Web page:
Five groups of very weary travelers head down a dark highway marked with a sign whose number has long faded. None are prepared for events that will occur that night as each group heads “Southbound.”
Laura's Review: B
There is a remote stretch of highway whose travelers must face their sins. Most end up going "Southbound." Anthologies are one of the toughest movie formats to pull off. With their mix of filmmakers, the results are almost always uneven. Make one in the horror genre, and the deck's usually stacked even higher against success. Now there's "Southbound," one of the most rewarding horror anthologies to come down the pike, only one of its five stories treading water. As in "V/H/S," which all but one of the filmmakers here contributed to, the stories transition fluidly, "Southbound's" device a handshake from the end of each to the beginning of the next. In each story, a sinner must face his or her comeuppance. Some survive, others do not as a D.J. (Larry Fessenden) keeps score. The film begins with the Radio Silence collective's ("V/H/S") 'The Way Out,' in which the blood spattered Mitch and Jack ("V/H/S's" Chad Villella and Matt Bettinelli-Olpin) race down the road, stopping at a cafe to wash up. But no matter how hard they try, the road south keeps bringing them back to the same place and huge, spindly spectres resembling practical effect versions of Deatheaters gather. Mitch's exit leads to the motel where hungover bandmates Sadie, Kim and Ava (Fabianne Therese, "Starry Eyes," Nathalie Love, "Palo Alto" and Hannah Marks, "The Amazing Spider-Man") are preparing to leave. A blowout forces them to hitchhike and they are quickly picked up by an oddly cheerful couple in a Mercedes. Raymond (Dana Gould, "Tales of Halloween") and Betty (Susan Burke, "Smashed") suggest the girls spend the night but as the evening progresses, complete with the couple's creepy twin teenaged boys and indecipherable meat, only one of the three has the sense to suspect something evil in this tale that plays something like "Parents" by way of "Rosemary's Baby." She's the only of the 'Sirens' to get away, but she's immediately and quite literally run into by Lucas (Mather Zickel, "I Love You, Man") in David Bruckner's ("V/H/S") 'Accident,' "Southbound's" high point. We can see Lucas toys with leaving the broken woman lying on the deserted road, but when a horrible gurgle emerges from his throat, his conscience kicks in and he calls 911. Unable to provide a location, Lucas trundles the girl into his back seat and races to the nearest town, where he finds an emergency room. There's only one, big problem. The town appears deserted, as is the hospital. The voice at the other end of the phone patches in a doctor, who insists Lucas follow his directions for life saving surgery. As the camera pans away from Lucas, it picks up the laughing woman on the other end of the phone. She makes her way into a strange bar, populated with otherworldly locals. Enter Danny (David Yow, "Entertainment"), who questions everyone as to the whereabouts of his sister Jesse (Tipper Newton, "The ABCs of Death"). Bartender Al's (Matt Peters, Netflix's 'Orange Is the New Black') mocking tattoo is just one indication that maybe finding Jesse isn't such a good idea. 'Jailbreak' only really works as a segue into Radio Silence's capper, 'The Way In,' in which Jem (Hassie Harrison) is traveling with her parents to check out colleges. After stopping at their Airbnb home for the night, masked strangers begin to torment the family and it appears dad's got a dreadful secret. "Southbound" is an efficient, thematic shocker whose filmmakers make the most of their restrained budgets. It's a quick binge of horror shorts, all woven together into a tasty meal. Grade:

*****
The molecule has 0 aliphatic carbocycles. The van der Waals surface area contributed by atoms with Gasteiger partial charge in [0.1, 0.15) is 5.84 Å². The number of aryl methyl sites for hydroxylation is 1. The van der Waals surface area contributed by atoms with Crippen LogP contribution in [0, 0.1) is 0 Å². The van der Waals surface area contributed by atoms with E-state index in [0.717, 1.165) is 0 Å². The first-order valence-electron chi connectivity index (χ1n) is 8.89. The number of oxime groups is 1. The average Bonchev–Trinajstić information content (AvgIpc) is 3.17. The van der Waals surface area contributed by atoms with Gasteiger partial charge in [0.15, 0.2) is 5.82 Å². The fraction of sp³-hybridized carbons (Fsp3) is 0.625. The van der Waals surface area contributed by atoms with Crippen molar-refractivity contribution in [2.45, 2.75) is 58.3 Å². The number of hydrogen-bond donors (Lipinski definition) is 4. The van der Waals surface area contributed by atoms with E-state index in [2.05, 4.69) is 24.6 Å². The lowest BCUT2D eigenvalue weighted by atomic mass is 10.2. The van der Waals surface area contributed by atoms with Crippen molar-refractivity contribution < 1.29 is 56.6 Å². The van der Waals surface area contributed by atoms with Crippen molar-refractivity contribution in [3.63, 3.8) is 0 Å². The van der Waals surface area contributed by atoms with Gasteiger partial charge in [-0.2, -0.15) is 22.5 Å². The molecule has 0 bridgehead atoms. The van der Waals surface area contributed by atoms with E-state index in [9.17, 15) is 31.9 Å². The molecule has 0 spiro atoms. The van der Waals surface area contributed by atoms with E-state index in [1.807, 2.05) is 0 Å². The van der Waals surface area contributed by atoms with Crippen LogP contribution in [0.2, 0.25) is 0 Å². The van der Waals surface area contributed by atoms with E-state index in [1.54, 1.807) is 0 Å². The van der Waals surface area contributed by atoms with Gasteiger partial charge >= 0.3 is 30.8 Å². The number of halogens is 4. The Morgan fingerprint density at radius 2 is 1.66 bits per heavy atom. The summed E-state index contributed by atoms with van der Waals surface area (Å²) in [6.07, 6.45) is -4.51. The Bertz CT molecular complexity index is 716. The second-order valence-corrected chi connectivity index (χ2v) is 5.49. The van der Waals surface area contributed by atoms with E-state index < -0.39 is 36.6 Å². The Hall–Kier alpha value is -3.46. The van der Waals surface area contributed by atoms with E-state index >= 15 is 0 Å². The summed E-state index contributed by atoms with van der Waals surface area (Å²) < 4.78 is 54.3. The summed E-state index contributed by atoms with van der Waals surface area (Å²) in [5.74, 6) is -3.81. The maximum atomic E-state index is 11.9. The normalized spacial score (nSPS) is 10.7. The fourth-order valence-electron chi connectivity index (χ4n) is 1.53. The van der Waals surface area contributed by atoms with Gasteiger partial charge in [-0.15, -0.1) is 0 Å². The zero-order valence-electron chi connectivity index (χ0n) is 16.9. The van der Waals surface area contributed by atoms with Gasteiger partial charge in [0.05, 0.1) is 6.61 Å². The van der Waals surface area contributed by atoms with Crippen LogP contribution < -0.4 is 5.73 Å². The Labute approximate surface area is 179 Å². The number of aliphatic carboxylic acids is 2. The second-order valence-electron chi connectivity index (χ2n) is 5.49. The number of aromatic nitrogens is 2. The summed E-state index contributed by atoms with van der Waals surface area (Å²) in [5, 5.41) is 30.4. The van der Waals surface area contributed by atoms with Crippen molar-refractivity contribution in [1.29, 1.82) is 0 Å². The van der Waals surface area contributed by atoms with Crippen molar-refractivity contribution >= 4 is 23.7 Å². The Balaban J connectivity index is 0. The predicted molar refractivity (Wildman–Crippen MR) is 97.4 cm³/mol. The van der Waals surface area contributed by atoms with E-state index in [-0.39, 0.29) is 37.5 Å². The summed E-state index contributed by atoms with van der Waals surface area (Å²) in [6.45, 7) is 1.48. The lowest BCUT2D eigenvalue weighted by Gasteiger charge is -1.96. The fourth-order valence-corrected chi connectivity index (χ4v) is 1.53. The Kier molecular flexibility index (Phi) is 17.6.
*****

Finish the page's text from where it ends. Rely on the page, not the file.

Robin's Review: B
I am not a fan of anthology movies, especially the horror kind. They tend to have some tie, ostensibly, between each of stories told, but each tends to be a separate entity unto them. “Southbound,” though it has four credited directors – Roxanne Benjamin, David Bruckner, Patrick Hovarth and the members of Radio Silence (Matt Bettinelli-Olpin, Justin Martinez, Tyler Gillett and Chad Villella)– has an integrated feel as it flows, rather than jumps, from one horror tale to the next. Plus, all the stories keep the Southbound to Nowhere feel. The film begins with two desperadoes, Mitch (Had Villella) and Jack ((Matt Bettinelli-Olpin), covered in blood, stopping at a remote truck stop. The greeting is not exactly warm and, after cleaning up, they decide to keep going. Unfortunately, every time they try to drive away from the stop, they are inexplicably turned around and always arrive back where they started. And, there are some mysterious wraiths slowly converging on the two fugitives. From here, the filmmakers are given reign to their individual tales but always with the binding thread that makes “Southbound” the kind of horror film that even a non-fan of the genre, like me, can appreciate.